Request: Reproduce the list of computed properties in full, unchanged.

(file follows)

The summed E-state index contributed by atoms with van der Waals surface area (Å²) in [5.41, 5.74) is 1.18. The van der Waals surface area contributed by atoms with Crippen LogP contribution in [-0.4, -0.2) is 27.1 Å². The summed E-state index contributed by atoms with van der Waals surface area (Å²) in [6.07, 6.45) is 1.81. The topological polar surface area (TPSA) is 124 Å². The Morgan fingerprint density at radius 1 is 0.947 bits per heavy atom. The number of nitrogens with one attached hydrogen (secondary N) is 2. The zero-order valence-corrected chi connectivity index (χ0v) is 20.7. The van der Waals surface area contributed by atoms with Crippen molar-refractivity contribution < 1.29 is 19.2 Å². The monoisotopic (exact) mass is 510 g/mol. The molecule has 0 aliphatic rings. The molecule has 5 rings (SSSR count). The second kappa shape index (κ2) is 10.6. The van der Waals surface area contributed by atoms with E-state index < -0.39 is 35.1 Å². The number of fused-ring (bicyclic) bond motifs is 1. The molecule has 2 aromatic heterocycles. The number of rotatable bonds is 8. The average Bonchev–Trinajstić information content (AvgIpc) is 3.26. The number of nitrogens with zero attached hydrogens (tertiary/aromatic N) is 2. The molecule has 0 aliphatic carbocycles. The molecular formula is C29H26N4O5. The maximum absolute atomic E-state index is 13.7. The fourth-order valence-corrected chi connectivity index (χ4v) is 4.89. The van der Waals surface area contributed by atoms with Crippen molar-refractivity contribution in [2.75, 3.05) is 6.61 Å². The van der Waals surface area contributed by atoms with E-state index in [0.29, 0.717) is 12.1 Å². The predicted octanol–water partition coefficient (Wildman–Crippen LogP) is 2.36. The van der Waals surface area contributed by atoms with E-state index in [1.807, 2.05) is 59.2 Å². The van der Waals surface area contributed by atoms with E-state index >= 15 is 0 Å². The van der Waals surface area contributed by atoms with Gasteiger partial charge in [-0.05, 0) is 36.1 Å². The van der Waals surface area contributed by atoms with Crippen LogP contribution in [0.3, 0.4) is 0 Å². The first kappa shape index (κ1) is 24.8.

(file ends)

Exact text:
The summed E-state index contributed by atoms with van der Waals surface area (Å²) in [5.41, 5.74) is 1.18. The van der Waals surface area contributed by atoms with Crippen LogP contribution in [-0.4, -0.2) is 27.1 Å². The summed E-state index contributed by atoms with van der Waals surface area (Å²) in [6.07, 6.45) is 1.81. The topological polar surface area (TPSA) is 124 Å². The Morgan fingerprint density at radius 1 is 0.947 bits per heavy atom. The number of nitrogens with one attached hydrogen (secondary N) is 2. The zero-order valence-corrected chi connectivity index (χ0v) is 20.7. The van der Waals surface area contributed by atoms with Crippen molar-refractivity contribution < 1.29 is 19.2 Å². The monoisotopic (exact) mass is 510 g/mol. The molecule has 0 aliphatic rings. The molecule has 5 rings (SSSR count). The second kappa shape index (κ2) is 10.6. The van der Waals surface area contributed by atoms with E-state index < -0.39 is 35.1 Å². The number of fused-ring (bicyclic) bond motifs is 1. The molecule has 2 aromatic heterocycles. The number of rotatable bonds is 8. The average Bonchev–Trinajstić information content (AvgIpc) is 3.26. The number of nitrogens with zero attached hydrogens (tertiary/aromatic N) is 2. The molecule has 0 aliphatic carbocycles. The molecular formula is C29H26N4O5. The maximum absolute atomic E-state index is 13.7. The fourth-order valence-corrected chi connectivity index (χ4v) is 4.89. The van der Waals surface area contributed by atoms with Crippen molar-refractivity contribution in [2.75, 3.05) is 6.61 Å². The van der Waals surface area contributed by atoms with E-state index in [0.29, 0.717) is 12.1 Å². The predicted octanol–water partition coefficient (Wildman–Crippen LogP) is 2.36. The van der Waals surface area contributed by atoms with E-state index in [1.807, 2.05) is 59.2 Å². The van der Waals surface area contributed by atoms with E-state index >= 15 is 0 Å². The van der Waals surface area contributed by atoms with Gasteiger partial charge in [-0.05, 0) is 36.1 Å². The van der Waals surface area contributed by atoms with Crippen LogP contribution in [0.3, 0.4) is 0 Å². The first kappa shape index (κ1) is 24.8.